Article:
The compressor clutch is actuated by an electro-magnetic coil housed between the clutch and pulley assembly and the compressor housing. Two dry disk clutch plates, separated by three nylon balls, are used. Each plate has a flat ring of frictional material bonded to its contact face. The forward clutch plate is fixed to the compressor main shaft by a woodruff key and press fit. The clutch plates are connected to each other only through three small coil springs, positioned to oppose the torsion of the driving force.

When the coil is energized a magnetic field is created which attracts the rear clutch plate and pulls it into contact with the clutch cover ring. The frictional forces overcome the three torsion springs (See figure 11-17) and cause enough relative rotation between the clutch plates to make the nylon balls roll up their ramps, spreading the clutch plates apart and forcing them into firm contact with their mating surfaces.

1956 Buick Compressor Clutch and Disc Assembly

1956 Buick Compressor Clutch and Disc Assembly

This provides a solid connection between the pulley and the compressor main shaft.

When the clutch coil is de-energized, the magnetic field collapses and the rear clutch plate is no longer held against the clutch cover ring. The three coil springs overcome the servo-action of the nylon balls and force the clutch plates into a neutral position, disengaging the pulley from the main shaft.

The oil checking fitting is a fitting similar to a brake bleeding screw.

  1. The connecting elements are made from a high temperature, high pressure synthetic rubber hose with double cord reinforcements. The hose ends are fitted with double flare fittings. The hoses are of sufficient length to be adaptable to all models in all series.
  2. Condenser and Receiver-Dehydrator. The condenser is mounted ahead of the radiator. The receiver-dehydrator tank is attached directly to the right side of the condenser frame along with a horn mounting pad. A sight glass is located in the liquid line from the receiver dehydrator, immediately behind the right radiator side baffle.
  3. Thermostatic Expansion Valve. The expansion valve is located at the bottom of the evaporator core on the outside of the case. The liquid enters the valve at the 3/8″ flare fitting, passes through the needle seat orifice, and leaves the valve at the 1/2″ flare connection and enters the evaporator. See figure 11-18.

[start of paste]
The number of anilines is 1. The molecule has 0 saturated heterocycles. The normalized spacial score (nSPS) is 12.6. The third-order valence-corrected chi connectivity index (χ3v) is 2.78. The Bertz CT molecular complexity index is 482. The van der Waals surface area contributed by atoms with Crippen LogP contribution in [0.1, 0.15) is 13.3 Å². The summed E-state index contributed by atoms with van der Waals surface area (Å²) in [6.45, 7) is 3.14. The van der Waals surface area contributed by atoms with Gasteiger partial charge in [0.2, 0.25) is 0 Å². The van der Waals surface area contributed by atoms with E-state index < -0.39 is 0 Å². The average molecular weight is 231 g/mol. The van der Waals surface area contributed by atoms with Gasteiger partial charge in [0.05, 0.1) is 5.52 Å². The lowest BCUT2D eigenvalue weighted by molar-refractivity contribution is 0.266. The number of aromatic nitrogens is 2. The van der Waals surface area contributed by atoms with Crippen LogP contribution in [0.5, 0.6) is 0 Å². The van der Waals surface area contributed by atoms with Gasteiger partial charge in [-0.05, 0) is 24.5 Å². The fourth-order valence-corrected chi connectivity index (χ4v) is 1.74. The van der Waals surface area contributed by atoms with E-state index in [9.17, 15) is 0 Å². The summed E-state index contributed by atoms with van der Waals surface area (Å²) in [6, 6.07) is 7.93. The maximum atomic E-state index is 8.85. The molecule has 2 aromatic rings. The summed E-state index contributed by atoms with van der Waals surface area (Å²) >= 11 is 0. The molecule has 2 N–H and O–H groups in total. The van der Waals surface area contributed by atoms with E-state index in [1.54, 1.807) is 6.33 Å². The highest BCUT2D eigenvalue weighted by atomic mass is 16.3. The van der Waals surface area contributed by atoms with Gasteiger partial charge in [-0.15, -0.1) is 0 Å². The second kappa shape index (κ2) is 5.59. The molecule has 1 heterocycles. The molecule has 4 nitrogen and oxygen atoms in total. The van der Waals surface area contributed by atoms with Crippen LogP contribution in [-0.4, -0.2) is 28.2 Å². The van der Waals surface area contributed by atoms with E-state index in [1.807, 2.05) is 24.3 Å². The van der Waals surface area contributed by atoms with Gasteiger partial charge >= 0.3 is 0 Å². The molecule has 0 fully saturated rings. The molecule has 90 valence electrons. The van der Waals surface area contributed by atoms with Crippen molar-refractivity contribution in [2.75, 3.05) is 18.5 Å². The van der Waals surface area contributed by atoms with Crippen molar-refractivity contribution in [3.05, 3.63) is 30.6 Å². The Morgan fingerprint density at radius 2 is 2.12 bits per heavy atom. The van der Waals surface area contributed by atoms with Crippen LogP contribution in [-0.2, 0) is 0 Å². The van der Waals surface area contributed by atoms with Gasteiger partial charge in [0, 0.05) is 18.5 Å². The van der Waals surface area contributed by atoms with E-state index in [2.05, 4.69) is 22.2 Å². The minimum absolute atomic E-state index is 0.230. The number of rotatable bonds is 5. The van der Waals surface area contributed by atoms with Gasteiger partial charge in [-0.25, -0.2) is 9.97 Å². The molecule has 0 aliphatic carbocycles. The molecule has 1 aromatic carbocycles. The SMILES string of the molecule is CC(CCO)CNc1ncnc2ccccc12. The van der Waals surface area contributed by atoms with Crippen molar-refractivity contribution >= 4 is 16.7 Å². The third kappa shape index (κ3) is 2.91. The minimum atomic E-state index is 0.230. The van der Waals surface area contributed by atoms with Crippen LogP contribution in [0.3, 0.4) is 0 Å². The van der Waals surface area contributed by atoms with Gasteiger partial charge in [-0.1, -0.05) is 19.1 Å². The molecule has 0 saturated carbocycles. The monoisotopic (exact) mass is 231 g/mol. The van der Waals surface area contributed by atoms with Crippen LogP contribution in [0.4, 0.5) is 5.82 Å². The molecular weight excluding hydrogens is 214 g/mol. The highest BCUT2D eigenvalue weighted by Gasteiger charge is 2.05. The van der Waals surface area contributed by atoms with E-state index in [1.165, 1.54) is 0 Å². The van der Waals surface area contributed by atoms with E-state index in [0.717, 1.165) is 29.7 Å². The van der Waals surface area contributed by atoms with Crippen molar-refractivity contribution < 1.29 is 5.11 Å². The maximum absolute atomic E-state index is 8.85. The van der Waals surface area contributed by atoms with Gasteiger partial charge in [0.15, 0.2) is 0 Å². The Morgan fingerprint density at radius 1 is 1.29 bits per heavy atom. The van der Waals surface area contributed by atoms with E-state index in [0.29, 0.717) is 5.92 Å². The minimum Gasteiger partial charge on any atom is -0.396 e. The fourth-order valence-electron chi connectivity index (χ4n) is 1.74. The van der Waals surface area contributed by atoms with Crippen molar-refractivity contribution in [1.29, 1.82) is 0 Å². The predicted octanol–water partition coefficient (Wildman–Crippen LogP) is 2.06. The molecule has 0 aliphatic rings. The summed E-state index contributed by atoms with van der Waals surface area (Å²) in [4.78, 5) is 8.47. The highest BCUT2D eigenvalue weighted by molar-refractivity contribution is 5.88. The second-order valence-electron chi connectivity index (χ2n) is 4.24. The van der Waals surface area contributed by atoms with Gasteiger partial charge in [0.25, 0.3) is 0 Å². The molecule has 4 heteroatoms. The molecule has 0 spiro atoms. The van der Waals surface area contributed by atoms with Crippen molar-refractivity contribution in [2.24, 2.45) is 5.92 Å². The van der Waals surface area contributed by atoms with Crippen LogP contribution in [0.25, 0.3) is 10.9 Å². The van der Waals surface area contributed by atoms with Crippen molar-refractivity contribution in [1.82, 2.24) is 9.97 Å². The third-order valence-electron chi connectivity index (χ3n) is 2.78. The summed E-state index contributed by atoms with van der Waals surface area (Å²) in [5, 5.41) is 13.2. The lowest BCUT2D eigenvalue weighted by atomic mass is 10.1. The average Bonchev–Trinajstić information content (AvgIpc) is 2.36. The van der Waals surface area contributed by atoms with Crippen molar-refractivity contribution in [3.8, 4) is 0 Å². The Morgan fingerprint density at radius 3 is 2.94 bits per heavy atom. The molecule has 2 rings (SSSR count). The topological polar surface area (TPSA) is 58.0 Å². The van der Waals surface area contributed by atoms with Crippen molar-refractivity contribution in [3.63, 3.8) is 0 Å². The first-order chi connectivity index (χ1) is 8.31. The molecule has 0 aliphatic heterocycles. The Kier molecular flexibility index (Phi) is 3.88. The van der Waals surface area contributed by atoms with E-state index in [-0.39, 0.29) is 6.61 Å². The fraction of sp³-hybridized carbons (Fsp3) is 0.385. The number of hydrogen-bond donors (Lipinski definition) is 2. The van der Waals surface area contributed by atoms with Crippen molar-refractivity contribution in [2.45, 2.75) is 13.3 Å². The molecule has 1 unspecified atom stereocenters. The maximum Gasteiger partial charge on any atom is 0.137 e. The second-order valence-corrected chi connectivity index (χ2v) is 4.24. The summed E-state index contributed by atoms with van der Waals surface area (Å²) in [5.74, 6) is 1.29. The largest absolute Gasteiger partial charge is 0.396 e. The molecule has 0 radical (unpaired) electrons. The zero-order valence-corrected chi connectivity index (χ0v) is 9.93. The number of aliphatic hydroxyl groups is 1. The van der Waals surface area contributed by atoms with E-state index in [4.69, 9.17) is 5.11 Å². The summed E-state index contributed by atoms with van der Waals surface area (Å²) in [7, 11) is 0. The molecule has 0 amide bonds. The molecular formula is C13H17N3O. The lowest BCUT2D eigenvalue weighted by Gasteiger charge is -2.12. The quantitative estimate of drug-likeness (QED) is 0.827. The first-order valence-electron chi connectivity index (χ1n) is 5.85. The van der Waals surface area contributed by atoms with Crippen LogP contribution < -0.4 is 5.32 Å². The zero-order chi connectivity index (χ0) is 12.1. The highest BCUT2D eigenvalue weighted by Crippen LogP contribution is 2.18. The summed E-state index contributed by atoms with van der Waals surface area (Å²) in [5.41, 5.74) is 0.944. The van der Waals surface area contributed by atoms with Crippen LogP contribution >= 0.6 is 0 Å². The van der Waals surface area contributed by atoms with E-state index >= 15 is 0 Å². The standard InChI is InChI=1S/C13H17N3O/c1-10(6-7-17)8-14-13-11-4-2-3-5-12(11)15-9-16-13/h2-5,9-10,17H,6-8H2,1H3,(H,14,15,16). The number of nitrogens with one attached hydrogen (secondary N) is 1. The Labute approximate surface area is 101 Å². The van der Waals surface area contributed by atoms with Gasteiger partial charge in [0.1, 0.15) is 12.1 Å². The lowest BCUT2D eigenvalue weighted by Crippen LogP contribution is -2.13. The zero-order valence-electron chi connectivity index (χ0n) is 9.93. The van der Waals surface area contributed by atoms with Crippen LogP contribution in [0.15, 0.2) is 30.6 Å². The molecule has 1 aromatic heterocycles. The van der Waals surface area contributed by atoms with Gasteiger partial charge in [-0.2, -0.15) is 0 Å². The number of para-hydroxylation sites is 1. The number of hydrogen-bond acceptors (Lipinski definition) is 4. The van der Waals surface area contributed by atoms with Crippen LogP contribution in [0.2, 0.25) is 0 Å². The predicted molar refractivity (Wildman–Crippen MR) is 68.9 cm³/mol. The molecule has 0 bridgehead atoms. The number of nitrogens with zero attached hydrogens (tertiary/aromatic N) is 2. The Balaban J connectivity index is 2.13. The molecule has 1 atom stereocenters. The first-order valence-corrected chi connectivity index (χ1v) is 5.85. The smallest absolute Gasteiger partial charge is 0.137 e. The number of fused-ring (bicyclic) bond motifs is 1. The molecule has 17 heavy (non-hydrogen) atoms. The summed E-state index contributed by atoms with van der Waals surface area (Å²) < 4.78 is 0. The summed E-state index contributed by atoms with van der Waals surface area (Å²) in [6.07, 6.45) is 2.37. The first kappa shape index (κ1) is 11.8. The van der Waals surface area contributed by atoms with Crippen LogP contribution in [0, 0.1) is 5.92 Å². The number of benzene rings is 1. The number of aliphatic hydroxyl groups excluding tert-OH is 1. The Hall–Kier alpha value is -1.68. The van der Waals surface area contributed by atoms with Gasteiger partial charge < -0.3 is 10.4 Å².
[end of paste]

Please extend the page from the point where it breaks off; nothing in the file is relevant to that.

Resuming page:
1956 Buick Expansion Valve Cut-Away

1956 Buick Expansion Valve Cut-Away

The power element or bellows cap of the valve is connected by a capillary line to a thermo bulb which is clamped on the low pressure line between the evaporator coil and the low pressure line muffler.

  1. Evaporator and Blower. The evaporator core measures approximately 10″x10″x3″ thick and consists of an aluminum brazed plate type coil. This coil is housed in a plastic impregnated fibre glass (Formadall) case which is mounted to the dash panel on the right side in the engine compartment, replacing the right hand ventilation air duct cover.

The blower assembly mounts directly to the evaporator housing, on the front side, and is connected to the outer heater core housing by a large insulated flexible air tube.

  1. Hot Gas By-pass Valve. Figure 11-19 is a schematic view of the operating refrigeration cycle using the hot gas by-pass valve and showing this valve’s relative position in the system.
1956 Buick Air Conditioning System-Schematic

1956 Buick Air Conditioning System-Schematic

The manually controlled hot gas by-pass valve is located on the evaporator to compressor suction line near the evaporator outlet.

It is also connected to the compressor high pressure (discharge) line between the compressor and the condenser. The temperature of air coming out of the evaporator may be controlled between approximately 43° and 60° by varying the air conditioner temperature control lever which is connected to this valve.

The valve accomplishes this temperature control by metering hot high pressure Freon from the compressor discharge line into the low pressure (suction) line near the evaporator outlet. By this metering the valve maintains any pre-determined minimum evaporator outlet (Freon) pressure between approximately 29 and 55 psi. The pressure regulation in turn affects the thermostatic expansion valve which varies the metering of liquid Freon into the evaporator coil. As the cooling of the air passing through the evaporator coil depends directly upon the quantity of liquid Freon that is allowed to expand (evaporate) in the coil, the conditioned air temperature is effectively controlled.

The operating pressure of the hot gas by-pass valve is set by means of the adjusting screw which compresses the pilot valve spring. See figure 11-20.

1956 Buick Hot Gas By-pass Valve-Sectional

1956 Buick Hot Gas By-pass Valve-Sectional